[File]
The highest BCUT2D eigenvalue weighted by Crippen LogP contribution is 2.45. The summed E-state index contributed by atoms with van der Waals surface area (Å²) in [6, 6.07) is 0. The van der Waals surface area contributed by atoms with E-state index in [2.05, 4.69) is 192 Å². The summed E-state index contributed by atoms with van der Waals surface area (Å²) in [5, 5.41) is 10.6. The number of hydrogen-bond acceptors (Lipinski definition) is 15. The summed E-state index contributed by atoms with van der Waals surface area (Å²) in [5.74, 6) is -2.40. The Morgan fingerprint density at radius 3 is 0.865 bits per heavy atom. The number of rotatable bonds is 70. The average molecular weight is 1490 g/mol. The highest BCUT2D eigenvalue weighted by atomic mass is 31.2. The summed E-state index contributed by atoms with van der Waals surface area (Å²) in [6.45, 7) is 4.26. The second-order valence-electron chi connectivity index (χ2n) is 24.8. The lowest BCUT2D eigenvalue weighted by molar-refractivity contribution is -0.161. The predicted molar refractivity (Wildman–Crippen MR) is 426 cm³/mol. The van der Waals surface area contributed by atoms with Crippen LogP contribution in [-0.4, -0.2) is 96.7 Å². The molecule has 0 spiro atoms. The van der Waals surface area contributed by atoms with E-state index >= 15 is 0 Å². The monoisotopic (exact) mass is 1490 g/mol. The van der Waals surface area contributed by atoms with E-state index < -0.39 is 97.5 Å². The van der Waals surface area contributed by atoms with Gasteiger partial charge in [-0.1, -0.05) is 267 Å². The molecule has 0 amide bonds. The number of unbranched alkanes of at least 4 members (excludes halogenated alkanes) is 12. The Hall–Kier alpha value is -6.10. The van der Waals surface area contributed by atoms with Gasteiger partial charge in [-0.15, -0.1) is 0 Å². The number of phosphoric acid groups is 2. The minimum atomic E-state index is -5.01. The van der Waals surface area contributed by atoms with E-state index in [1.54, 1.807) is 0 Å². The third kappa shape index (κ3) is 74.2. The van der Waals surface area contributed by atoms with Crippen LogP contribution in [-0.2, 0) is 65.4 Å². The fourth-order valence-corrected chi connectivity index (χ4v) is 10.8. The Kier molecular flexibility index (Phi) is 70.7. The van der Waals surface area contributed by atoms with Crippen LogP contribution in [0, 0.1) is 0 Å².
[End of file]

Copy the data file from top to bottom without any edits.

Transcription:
The highest BCUT2D eigenvalue weighted by Crippen LogP contribution is 2.45. The summed E-state index contributed by atoms with van der Waals surface area (Å²) in [6, 6.07) is 0. The van der Waals surface area contributed by atoms with E-state index in [2.05, 4.69) is 192 Å². The summed E-state index contributed by atoms with van der Waals surface area (Å²) in [5, 5.41) is 10.6. The number of hydrogen-bond acceptors (Lipinski definition) is 15. The summed E-state index contributed by atoms with van der Waals surface area (Å²) in [5.74, 6) is -2.40. The Morgan fingerprint density at radius 3 is 0.865 bits per heavy atom. The number of rotatable bonds is 70. The average molecular weight is 1490 g/mol. The highest BCUT2D eigenvalue weighted by atomic mass is 31.2. The summed E-state index contributed by atoms with van der Waals surface area (Å²) in [6.45, 7) is 4.26. The second-order valence-electron chi connectivity index (χ2n) is 24.8. The lowest BCUT2D eigenvalue weighted by molar-refractivity contribution is -0.161. The predicted molar refractivity (Wildman–Crippen MR) is 426 cm³/mol. The van der Waals surface area contributed by atoms with Crippen LogP contribution in [-0.4, -0.2) is 96.7 Å². The molecule has 0 spiro atoms. The van der Waals surface area contributed by atoms with E-state index >= 15 is 0 Å². The monoisotopic (exact) mass is 1490 g/mol. The van der Waals surface area contributed by atoms with E-state index < -0.39 is 97.5 Å². The van der Waals surface area contributed by atoms with Gasteiger partial charge in [-0.1, -0.05) is 267 Å². The molecule has 0 amide bonds. The number of unbranched alkanes of at least 4 members (excludes halogenated alkanes) is 12. The Hall–Kier alpha value is -6.10. The van der Waals surface area contributed by atoms with Gasteiger partial charge in [-0.15, -0.1) is 0 Å². The number of phosphoric acid groups is 2. The minimum atomic E-state index is -5.01. The van der Waals surface area contributed by atoms with E-state index in [1.54, 1.807) is 0 Å². The third kappa shape index (κ3) is 74.2. The van der Waals surface area contributed by atoms with Crippen LogP contribution in [-0.2, 0) is 65.4 Å². The fourth-order valence-corrected chi connectivity index (χ4v) is 10.8. The Kier molecular flexibility index (Phi) is 70.7. The van der Waals surface area contributed by atoms with Crippen LogP contribution in [0, 0.1) is 0 Å².